by Jean Echenoz
New Press, The
$19.95 List Price
Jean Echenoz's twelfth book, his second historical novel, throws into relief the difficult and remarkable life of Emil Zátopek, a Czech long-distance runner. The story might be merely inspirational if Echenoz did not tell it so truthfully: Though Zátopek is regarded as one of the greatest runners of the twentieth century, his famously brutal training techniques and graceless form suggested an expertise almost wrenched from his body: "He knows he can rely on himself and on his love of pain," Echenoz writes.
In fact, given not only Zátopek's Herculean exercise regimen but also the punishing manual labor that bookended his athletic career, Working seems as appropriate a title for Echenoz's novel as Running. Zátopek's first race as a teenager was sponsored by his employer, a shoe-rubber factory in the industrial town of Zlín. Decades later, after the ill-fated Prague Spring, he was forced by the Soviets to work in a uranium pit mine, then to join a Prague garbage crew—residents nonetheless cheered him as he jogged behind the truck.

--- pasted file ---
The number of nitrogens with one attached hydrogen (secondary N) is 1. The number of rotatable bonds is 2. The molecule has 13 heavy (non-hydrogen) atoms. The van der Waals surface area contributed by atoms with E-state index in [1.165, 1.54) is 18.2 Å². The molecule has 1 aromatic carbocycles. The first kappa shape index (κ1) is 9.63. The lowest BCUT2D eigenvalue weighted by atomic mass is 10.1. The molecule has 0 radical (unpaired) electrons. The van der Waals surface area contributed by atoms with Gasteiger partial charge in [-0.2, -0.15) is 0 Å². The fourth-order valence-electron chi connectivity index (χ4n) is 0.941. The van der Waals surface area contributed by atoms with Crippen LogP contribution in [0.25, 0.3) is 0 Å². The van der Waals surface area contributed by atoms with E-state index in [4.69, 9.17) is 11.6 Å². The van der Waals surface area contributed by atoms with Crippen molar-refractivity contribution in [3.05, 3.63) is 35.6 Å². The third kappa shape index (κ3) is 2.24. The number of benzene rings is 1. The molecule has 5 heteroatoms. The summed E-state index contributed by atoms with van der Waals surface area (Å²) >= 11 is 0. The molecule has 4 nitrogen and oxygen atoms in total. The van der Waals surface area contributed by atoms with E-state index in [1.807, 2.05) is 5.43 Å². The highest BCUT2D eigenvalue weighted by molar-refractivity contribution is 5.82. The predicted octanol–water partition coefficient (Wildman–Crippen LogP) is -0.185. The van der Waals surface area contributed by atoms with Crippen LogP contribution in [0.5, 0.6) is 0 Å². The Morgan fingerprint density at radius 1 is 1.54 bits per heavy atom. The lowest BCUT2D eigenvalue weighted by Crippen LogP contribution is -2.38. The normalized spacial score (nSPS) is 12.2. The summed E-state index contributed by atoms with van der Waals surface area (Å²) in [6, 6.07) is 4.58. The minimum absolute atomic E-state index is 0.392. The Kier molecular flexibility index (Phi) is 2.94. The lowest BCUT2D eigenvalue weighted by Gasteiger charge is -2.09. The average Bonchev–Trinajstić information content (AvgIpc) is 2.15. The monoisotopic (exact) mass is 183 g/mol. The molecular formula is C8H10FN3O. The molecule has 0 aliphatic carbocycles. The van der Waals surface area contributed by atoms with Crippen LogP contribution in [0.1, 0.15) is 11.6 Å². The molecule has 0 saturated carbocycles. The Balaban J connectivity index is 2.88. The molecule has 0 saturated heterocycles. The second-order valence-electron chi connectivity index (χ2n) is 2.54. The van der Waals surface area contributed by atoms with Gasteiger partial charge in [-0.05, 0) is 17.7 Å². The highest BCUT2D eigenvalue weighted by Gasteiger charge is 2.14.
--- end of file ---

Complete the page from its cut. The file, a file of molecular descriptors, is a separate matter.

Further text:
Echenoz, who writes in the intimate, conversational style he employed in his recent novel on the composer Maurice Ravel, dutifully chronicles Zátopek's astonishing performance at the 1952 Helsinki Olympics, where he won three gold medals—in the five- and ten-thousand-meter races, as well in the marathon, the first he'd ever run. By 1953, Zátopek had smashed eight world records and was virtually peerless. Between the races won and records broken, however, Echenoz lingers on the complex relationship Zátopek developed with the Czech Communist